Here is my yummy baker’s dozen of my blogging delights (and yes, you may notice repeats from sharing other awards but that’s because I really, really like those blogs):

1. TurtleandRobot.com

2. Lesley Carter

3. The Daily Golden

4. cupcaketravels

5. Winebbler

6. Expressions of my life – an evolution of art

7. The Grammar Belle

8. Ps & Qs & Ws

9. Three Hundred Sixty-Five

10. Daily Echo

11. Seth snap

12. Gnawing the Bone

13. leafandtwig

And there you have it. Check out the lucky 13 blogs and see if you find something new and fun to sweeten up your day.

Thank you again to Lifebeam for the nomination!

Sow: owl water

Besides the 3G Network, many animals inhabit the Urban Farm at some point during the day or night. We have squirrels, birds from hummingbirds to grackles, and the occasional possum (though I think since George moved in they’ve been few and far between).

Our two bird baths are important to all of the animals, though I prefer that George and Guinness not drink out of them since they have their own bucket bowl outside (Godiva is too petite for bird bath drinking). Squirrels are especially funny to see at the bird baths — they’re either hanging off the magnolia tree or hanging on to the bird bath’s edge for fear of falling in.

Of course, all types of birds use them from the tiny hummingbirds, all the way to blue jays, cardinals, and the noisy big black grackles. We had to get two because of the volume of birds we get once the weather gets hot (and the blue jays wanted their own), but the birds use them in all weather. On those rare super-cold days, I flip the ice crust of the bird baths before I head off to work in the morning.

While we’re certainly far from a backyard urban wildlife sanctuary thanks to the 3G Network’s natural instincts to chase anything that lands or walks into their yard, I’d like to think we’re making the world a slightly better place for the critters of Dallas.

My favorite animals that enjoy the free drinks are the owls. Owl happy hour is that unexpected and somewhat hard to predict time between dusk and dark. I go out to water the Urban Farm (more about that in a sec) and I make sure the owls have clean water each night. These owls are the size of a baseball glove, by the way. They’ve given me several glimpses and even a chance to get fairly close, but it is never light enough to get a photo. And oddly enough, they are not bothered by the Gs and the Gs do not bother them, though truthfully George and Godiva are usually too busy wrestling or chasing each other to notice the birds.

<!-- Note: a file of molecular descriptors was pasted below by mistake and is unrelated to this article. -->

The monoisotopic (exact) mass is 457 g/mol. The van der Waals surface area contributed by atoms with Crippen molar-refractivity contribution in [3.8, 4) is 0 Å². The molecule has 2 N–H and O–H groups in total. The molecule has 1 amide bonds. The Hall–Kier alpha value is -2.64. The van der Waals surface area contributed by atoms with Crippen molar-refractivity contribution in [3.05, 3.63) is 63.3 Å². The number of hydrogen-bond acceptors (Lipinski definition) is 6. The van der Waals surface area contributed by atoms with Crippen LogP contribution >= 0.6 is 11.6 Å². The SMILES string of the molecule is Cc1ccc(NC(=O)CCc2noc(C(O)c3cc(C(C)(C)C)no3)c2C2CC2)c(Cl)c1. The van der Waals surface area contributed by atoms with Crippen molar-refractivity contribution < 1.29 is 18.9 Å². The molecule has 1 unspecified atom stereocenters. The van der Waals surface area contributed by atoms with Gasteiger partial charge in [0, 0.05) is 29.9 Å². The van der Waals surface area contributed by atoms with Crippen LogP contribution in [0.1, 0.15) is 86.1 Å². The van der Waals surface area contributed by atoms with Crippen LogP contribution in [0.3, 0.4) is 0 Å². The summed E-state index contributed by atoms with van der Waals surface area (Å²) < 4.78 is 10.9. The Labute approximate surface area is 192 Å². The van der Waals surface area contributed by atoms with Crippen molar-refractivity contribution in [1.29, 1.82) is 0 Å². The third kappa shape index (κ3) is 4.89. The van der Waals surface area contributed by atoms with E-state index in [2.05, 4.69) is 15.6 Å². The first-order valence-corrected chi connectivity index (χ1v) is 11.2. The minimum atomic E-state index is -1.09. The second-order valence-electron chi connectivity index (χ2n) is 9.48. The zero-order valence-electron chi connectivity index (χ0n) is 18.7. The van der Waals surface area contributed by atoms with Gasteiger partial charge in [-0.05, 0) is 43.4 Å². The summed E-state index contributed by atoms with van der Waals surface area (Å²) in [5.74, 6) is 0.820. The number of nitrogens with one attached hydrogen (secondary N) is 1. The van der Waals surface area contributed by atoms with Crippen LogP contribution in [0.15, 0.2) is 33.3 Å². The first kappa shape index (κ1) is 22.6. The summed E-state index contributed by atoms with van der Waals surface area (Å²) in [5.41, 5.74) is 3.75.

Other than watering the owls, I also put on my trusty headlamp to have a look at the plants and see what the 85°F temperatures (not a typo, it was summer here today, but will be 32°F tomorrow night) did for the Urban Farm. And it looks like a lot happened.

I’m pleased to report:

-the tomato plants all seem to be adjusting well to their new home

-the striped chioggia beets are finally sprouting and I’m already dreaming of roast beet, goat cheese and mesclun salads

Chioggia beet image from Baker Creek Heirloom seeds (I am using their seeds)

Chioggia beet image courtesy of Baker Creek Heirloom seeds (I am using their seeds)

-the snow peas have 4 sprouts

-the red velvet lettuce has little sprouts dotting its bed

-the bok choi finally sprouted

-the mesclun is going nuts

-the radish sprouts are multiplying

-maybe the brussels sprouts will finally be ready by the weekend

It’s a beautiful night, slightly windy. Hopefully it’s just how the owls and the tomatoes like it.

Sow: spring 2013 tomatoes

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Today was finally a perfect tomato planting day. It was sunny, beautiful, and a weekend day.

The 8 tomato plants were purchased at the garden happy hour on Friday. Bruce got to choose this time.

Saturday was very cold so the plants lived in Bruce’s truck Friday night and Saturday in the garage. But today was pretty perfect so we spent the entire afternoon outside.